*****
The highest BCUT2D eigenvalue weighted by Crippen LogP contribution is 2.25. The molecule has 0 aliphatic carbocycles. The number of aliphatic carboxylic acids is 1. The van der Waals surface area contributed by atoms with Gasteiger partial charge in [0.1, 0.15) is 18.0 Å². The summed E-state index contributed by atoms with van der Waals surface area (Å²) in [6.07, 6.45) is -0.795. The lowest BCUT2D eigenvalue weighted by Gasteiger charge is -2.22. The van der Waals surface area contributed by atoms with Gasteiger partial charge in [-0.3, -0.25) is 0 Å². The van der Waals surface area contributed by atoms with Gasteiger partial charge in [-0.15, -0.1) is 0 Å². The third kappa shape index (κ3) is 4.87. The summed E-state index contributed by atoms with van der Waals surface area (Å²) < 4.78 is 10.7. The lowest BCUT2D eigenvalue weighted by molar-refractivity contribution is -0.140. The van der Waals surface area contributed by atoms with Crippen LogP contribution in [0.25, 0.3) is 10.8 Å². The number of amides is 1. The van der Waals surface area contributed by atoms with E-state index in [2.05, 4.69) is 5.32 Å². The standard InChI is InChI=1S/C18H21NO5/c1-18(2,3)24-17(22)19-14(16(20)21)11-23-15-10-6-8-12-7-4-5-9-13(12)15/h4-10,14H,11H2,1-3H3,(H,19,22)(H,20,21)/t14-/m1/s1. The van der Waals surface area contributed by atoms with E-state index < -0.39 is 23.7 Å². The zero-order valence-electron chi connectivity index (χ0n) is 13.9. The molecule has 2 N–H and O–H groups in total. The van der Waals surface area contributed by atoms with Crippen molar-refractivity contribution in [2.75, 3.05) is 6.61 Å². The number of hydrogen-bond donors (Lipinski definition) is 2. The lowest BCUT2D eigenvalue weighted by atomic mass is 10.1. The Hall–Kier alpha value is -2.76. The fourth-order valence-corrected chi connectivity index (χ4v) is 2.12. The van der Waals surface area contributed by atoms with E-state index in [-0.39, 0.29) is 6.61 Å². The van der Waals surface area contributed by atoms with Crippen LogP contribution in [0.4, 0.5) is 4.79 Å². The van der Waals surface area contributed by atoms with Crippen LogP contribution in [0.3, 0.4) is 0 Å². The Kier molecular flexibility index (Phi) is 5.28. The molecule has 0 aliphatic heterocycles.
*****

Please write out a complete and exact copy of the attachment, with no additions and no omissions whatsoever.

The highest BCUT2D eigenvalue weighted by Crippen LogP contribution is 2.25. The molecule has 0 aliphatic carbocycles. The number of aliphatic carboxylic acids is 1. The van der Waals surface area contributed by atoms with Gasteiger partial charge in [0.1, 0.15) is 18.0 Å². The summed E-state index contributed by atoms with van der Waals surface area (Å²) in [6.07, 6.45) is -0.795. The lowest BCUT2D eigenvalue weighted by Gasteiger charge is -2.22. The van der Waals surface area contributed by atoms with Gasteiger partial charge in [-0.3, -0.25) is 0 Å². The van der Waals surface area contributed by atoms with Gasteiger partial charge in [-0.15, -0.1) is 0 Å². The third kappa shape index (κ3) is 4.87. The summed E-state index contributed by atoms with van der Waals surface area (Å²) < 4.78 is 10.7. The lowest BCUT2D eigenvalue weighted by molar-refractivity contribution is -0.140. The van der Waals surface area contributed by atoms with Crippen LogP contribution in [0.25, 0.3) is 10.8 Å². The number of amides is 1. The van der Waals surface area contributed by atoms with E-state index in [2.05, 4.69) is 5.32 Å². The standard InChI is InChI=1S/C18H21NO5/c1-18(2,3)24-17(22)19-14(16(20)21)11-23-15-10-6-8-12-7-4-5-9-13(12)15/h4-10,14H,11H2,1-3H3,(H,19,22)(H,20,21)/t14-/m1/s1. The van der Waals surface area contributed by atoms with E-state index < -0.39 is 23.7 Å². The zero-order valence-electron chi connectivity index (χ0n) is 13.9. The molecule has 2 N–H and O–H groups in total. The van der Waals surface area contributed by atoms with Crippen molar-refractivity contribution in [2.75, 3.05) is 6.61 Å². The number of hydrogen-bond donors (Lipinski definition) is 2. The lowest BCUT2D eigenvalue weighted by atomic mass is 10.1. The Hall–Kier alpha value is -2.76. The fourth-order valence-corrected chi connectivity index (χ4v) is 2.12. The van der Waals surface area contributed by atoms with E-state index in [-0.39, 0.29) is 6.61 Å². The van der Waals surface area contributed by atoms with Crippen LogP contribution in [0.4, 0.5) is 4.79 Å². The van der Waals surface area contributed by atoms with Crippen LogP contribution in [0.3, 0.4) is 0 Å². The Kier molecular flexibility index (Phi) is 5.28. The molecule has 0 aliphatic heterocycles.